super().__init__(**kwargs)
        self.add_requirements(dict(propose=True, set_index=True))
        self.discounts: List[UtilityFunction] = []
        self.proposals = []
        self.extended = extended

    def extra_state(self) -> Optional[Dict[str, Any]]:
        return dict(discounts=self.discounts)

    def add(
        self,
        negotiator: "Negotiator",
        *,
        discount: float =0.95,
        **kwargs,
    ) -> Optional[bool]:
        weights = [1, 0] if len(self.negotiators) == 0 else [0, 1]
        ufun = ExpDiscountedUFun(LinearUtilityFunction(weights), discount=discount, ami=self.ami)
        added = super().add(negotiator, ufun=ufun, role=None, **kwargs)
        if added:
            self.discounts.append(discount)

    def round(self)-> MechanismRoundResult:
        """One round of the mechanism"""
        if self.current_step == 0:
            if len(self.negotiators) != 2:
                return MechanismRoundResult(error=True,
                                        error_details=f"Got {len(self.negotiators)} negotiators!!",
                                        broken=True)
            for i, n in enumerate(self.negotiators):
                n.set_index(i)
        outcomes = list(n.propose(self.state) for n in self.negotiators)
        self.proposals.append(outcomes)
        if any(o is None for o in outcomes):
            return MechanismRoundResult(broken=True)
        if sum(outcomes[0]) <= 1 + 1e-3:
            if self.extended:
                if outcomes[0][0] <= outcomes[1][0] + 1e-5 and outcomes[1][1] <= outcomes[0][1] + 1e-5:
                    return MechanismRoundResult(agreement=(min(outcomes[0][0], outcomes[1][0]),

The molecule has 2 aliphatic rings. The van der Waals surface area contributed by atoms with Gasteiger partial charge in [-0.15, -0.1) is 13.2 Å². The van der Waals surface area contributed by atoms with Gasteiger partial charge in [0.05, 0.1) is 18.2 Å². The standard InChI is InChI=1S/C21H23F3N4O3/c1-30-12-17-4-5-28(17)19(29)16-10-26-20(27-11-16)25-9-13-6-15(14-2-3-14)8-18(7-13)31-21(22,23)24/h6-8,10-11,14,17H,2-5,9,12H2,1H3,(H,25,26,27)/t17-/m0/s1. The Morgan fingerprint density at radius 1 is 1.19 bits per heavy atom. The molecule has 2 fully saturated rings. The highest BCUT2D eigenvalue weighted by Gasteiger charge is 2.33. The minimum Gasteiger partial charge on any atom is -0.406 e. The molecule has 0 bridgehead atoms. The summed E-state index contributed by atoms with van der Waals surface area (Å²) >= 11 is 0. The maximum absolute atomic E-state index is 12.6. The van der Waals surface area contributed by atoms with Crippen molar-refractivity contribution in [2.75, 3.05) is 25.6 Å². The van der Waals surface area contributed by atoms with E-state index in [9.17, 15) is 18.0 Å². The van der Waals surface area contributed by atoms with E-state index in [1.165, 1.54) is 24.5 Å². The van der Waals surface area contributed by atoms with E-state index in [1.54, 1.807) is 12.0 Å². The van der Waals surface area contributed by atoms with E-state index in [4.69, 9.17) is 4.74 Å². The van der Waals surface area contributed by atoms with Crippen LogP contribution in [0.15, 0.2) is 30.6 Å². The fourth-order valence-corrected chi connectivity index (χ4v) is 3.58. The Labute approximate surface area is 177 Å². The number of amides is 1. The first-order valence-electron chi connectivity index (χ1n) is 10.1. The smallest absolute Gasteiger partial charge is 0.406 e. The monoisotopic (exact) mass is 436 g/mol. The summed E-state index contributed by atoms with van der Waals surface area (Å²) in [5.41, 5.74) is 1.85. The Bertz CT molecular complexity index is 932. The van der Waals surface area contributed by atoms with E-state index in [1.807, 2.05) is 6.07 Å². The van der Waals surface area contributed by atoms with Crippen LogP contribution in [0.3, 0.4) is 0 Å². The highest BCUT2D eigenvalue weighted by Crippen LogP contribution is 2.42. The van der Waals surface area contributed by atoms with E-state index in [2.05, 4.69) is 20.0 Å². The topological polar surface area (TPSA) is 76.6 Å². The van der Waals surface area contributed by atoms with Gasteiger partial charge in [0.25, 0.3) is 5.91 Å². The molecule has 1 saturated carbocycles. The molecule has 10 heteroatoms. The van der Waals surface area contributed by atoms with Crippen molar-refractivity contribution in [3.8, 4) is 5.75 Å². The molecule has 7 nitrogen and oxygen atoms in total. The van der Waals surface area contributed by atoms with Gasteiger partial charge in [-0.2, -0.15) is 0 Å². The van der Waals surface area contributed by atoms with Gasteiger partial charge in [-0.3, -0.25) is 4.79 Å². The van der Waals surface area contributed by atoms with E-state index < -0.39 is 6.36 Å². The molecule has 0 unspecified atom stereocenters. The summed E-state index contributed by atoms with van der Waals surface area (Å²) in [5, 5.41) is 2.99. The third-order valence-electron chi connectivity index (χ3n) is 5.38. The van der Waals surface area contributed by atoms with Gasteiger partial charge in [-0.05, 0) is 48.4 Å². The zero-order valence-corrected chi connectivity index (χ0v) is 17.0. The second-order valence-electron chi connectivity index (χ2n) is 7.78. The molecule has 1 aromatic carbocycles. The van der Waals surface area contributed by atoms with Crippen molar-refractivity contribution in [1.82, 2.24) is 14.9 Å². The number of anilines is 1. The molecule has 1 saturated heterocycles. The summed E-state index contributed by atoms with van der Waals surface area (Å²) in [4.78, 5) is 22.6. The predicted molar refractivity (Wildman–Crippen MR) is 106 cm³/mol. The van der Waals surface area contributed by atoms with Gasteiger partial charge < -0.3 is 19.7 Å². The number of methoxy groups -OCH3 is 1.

min(outcomes[0][1], outcomes[1][1])))
            elif max(abs(outcomes[0][i] - outcomes[1][i]) for i in range(2)) < 1e-3:
                return MechanismRoundResult(agreement=tuple(0.5 *(outcomes[0][i]+outcomes[1][i])
                                                            for i in range(2)))

        return MechanismRoundResult()

The mechanism is very similar to the Nash Bargaining Game with few modifications:

  1. The constructor passes the RubnisteinMechanismState as the state_factory. We also create explicit issues for the negotiation. The number of steps is not limited to \(1\). Note that we define two requirements for any negotiator that wants to engage in this protocol.

  2. The add() method now creates the utility function for the negotiator following the rules of the game. Each negotiator receives an exponentially discounted utility function of the portion it receives from the pie.

  3. We override extra_state to provide the discounts values to the state factory.

  4. propose() in the negotiators is expected to receive a state of type RubinsteinMechanismState .

  5. Each round all negotiators propose outcomes and the negotiation terminates with success only if both proposals are feasible (sum to no more than 1.0) and equal (approximately)

We can now develop the base negotiator type for this mechanism:

class RubinsteinNegotiator(Negotiator):

    def __init__(self, *args, **kwargs):
        super().__init__(*args, **kwargs)
        self.add_capabilities(dict(propose=True, set_index=True))
        self.my_index = -1

    def set_index(self, indx: i) -> None:
        self.my_index = indx

    @abstractmethod
    def propose(self, state: RubinsteinMechanismState)  -> Outcome:
        """Proposes an outcome which is a tuple of two numbers between zero and one"""

The base negotiator here implements set_index so that specific negotiators need not bother about it. It defines a single abstract method to be overriden by any compatible negotiator.

We will first define a utility function to plot what happens in a negotiation

def plot_a_run(mechanism: RubinsteinMechanism) -> None:
    result = mechanism.state
    x = np.linspace(0.0, 1.0, 101, endpoint=True)
    first = np.array([_[0] for _ in mechanism.proposals])